When you get into fist fights at a bar, everyone involved tends to get thrown out, and usually someone gets sliced with a knife or broken bottle. Owners don't have time for explanations — they throw your ass out to the curb. That's why I quit that scene...well, that's one of the reasons. Now, I only go to late-night restaurants and diners. The clientele is either teenagers out after an evening drinking binge, or elderly, slightly crippled insomniacs. People with canes don't usually have problems with anyone unless their eggs aren't cooked just the right way or you forget to put the mayonnaise on the side. Despite this, I still manage to attract bad apples no matter where I go. Perhaps it has something to do with the nighttime, or something to do with this damned town — another scene I'd like to quit.

Tonight it was the jackoff biker type, the kind that puts on the costume for the weekend, touting the long-dead, post Vietnam "fuck society" attitude that resulted in a new flavor of domestic terrorists who thought they could write poetry like Allen Ginsberg. This idiot didn't even fit the classic stereotype very well, owing his 23,000 dollar Harley Davidson to his dental practice in Orange County. He just happened to be drunk as fuck tonight. The main problem is that these kinds of guys never know what they're dealing with. The most crucial information isn't usually visible, therefore is an ineffective deterrent.

I've spent fifteen years of my life in a boxing ring, and to the unenlightened, that might not mean a damn thing, but the truth is, fights are won far away from where the real confrontation takes place. The decision is made everyday before the fists start swinging, when you are jogging out on the street, when you are on the mat, or on the 600th jump of the rope. Most of all, it's a mental game. When someone who barely knows the game picks a fight with a chessmaster, the outcome is already determined. I've practiced every possible counter to any swing that could be thrown, and every follow up combination to knock out anyone short of an experienced heavyweight.

The asshole in question had an issue with his waitress, one I know fairly well because I frequent this place, mainly to avoid assholes like him. After a particularly abusive tirade, nearly bringing poor Jackie to tears, the situation needed addressing. I'm hardly a white knight, but there are a few problems I have with society, and one of them is bullying the powerless. Jackie is lucky to clear 15k a year working the late shift at this place, and the last thing she needs to make her life any more miserable is a 40-something, self-entitled dickhead to make her feel like a failed human being. These cowards always beat up on the ones who can't fight back. Jackie's a strong enough woman, but this is the only job she can get...at least that's legal. I'd been watching this situation brew since that guy walked in, and the least I could do now was deflect some of his anger away from her.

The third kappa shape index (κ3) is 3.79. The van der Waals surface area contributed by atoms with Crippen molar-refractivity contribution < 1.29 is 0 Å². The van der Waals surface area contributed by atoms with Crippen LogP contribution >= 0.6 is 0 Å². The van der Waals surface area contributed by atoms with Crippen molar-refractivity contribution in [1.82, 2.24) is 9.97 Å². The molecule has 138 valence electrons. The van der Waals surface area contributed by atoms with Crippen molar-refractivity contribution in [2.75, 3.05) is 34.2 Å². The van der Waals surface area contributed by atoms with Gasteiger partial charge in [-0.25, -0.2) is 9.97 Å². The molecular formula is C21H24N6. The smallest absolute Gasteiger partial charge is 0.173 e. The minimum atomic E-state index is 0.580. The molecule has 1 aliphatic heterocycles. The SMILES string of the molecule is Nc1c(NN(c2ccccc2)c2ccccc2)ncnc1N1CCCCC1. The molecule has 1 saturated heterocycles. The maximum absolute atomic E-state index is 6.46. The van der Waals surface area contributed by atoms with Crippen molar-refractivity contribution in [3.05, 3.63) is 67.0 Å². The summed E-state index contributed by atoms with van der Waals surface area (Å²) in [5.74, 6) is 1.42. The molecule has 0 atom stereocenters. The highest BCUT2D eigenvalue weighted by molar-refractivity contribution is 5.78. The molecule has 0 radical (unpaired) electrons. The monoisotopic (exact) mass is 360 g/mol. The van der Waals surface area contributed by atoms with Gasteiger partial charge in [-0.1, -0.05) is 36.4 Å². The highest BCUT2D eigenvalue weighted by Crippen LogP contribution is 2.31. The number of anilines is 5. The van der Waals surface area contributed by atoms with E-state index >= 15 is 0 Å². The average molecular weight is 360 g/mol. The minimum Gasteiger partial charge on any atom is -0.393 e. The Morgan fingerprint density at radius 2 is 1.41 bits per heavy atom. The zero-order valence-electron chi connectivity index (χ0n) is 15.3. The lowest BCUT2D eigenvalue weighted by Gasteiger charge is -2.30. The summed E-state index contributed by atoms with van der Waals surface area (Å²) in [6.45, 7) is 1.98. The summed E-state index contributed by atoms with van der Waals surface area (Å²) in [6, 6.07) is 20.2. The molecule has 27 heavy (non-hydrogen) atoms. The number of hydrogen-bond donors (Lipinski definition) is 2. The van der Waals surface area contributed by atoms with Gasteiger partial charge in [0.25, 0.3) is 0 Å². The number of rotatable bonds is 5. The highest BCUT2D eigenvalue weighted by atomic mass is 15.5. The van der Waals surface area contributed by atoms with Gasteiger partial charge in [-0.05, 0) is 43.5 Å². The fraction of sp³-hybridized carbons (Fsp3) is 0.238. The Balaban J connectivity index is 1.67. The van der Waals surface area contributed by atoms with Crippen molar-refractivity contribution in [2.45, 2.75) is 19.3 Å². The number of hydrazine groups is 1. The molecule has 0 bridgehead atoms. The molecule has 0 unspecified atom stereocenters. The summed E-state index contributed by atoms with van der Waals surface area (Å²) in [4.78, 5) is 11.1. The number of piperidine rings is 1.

"Are you kidding me? How can you mess up the order? You have one fucking job to do around here, and you can't even do that."

"I'm sorry. The order usually comes out —"

I turned towards him and threw my hat into the ring. "You sound like you know a lot about this place. I imagine you work at a place like this? You know how the orders are processed, all that stuff?"

"Nobody was talking to you, asshole."

"That's right, because cowards like you only talk like that to people who can't give it back out of fear of losing the only job they have. When you don't get what you want, you cry like someone took baby's rattle, but if they lick the chrome on your tailpipe, you are placid as peach."

"Fuck this place." He turned over the food that was on the table, sending half his order all over Jackie's apron and onto the floor. He got up and began to walk toward the door.

My grin was almost as big as the guy's ego. "I'll be sure to call your mother, the pig breeder, to clean your fucking trough the next time you go out in public, you self-entitled piece of shit." Just as he heard me, something must have snapped, because in one motion, he turned and took a swing at my face, and I let it connect.

The smell of leather always takes me back to Hammer's Gym, to the first day when Tracy Brown showed me how to lace up. Though it wasn't just the expensive motorcycle jacket that jogged my memory; it was the alcohol. The guy reeked of whiskey, coming out of every pore on his skin, and it threw me back into my middle school years, when dad would come home with a short fuse and not a dollar left in his pocket. Dad was a boxer too, but only when his wife was in the ring — our ring, a broken carcass of a rowhouse on Shaldon Street.

If he had kept his paws to himself, he might have made it to the door. The problem with the average guy is that they aren't capable of taking a punch. Getting hit does something to your ego, and it takes over every action that follows, leading you happily to your own defeat. When you spend time in gloves, you learn that listening to your ego is the best way to lose a fight. You learn how to shut it down, and doing so tempers your soul. You learn to take hard hits, and it makes you remember that you are more than just your body, or the fucking designer boots you bought last week, because your body tells you to run from pain, and shiny boots don't look as good on a corpse. That's probably the biggest thing that kept me interested in fighting all those years. You don't need your sense of pride to motivate you in a real fight, because your survival is motivation enough. To survive, you need a clear head.

Unphased, I got up from my chair.

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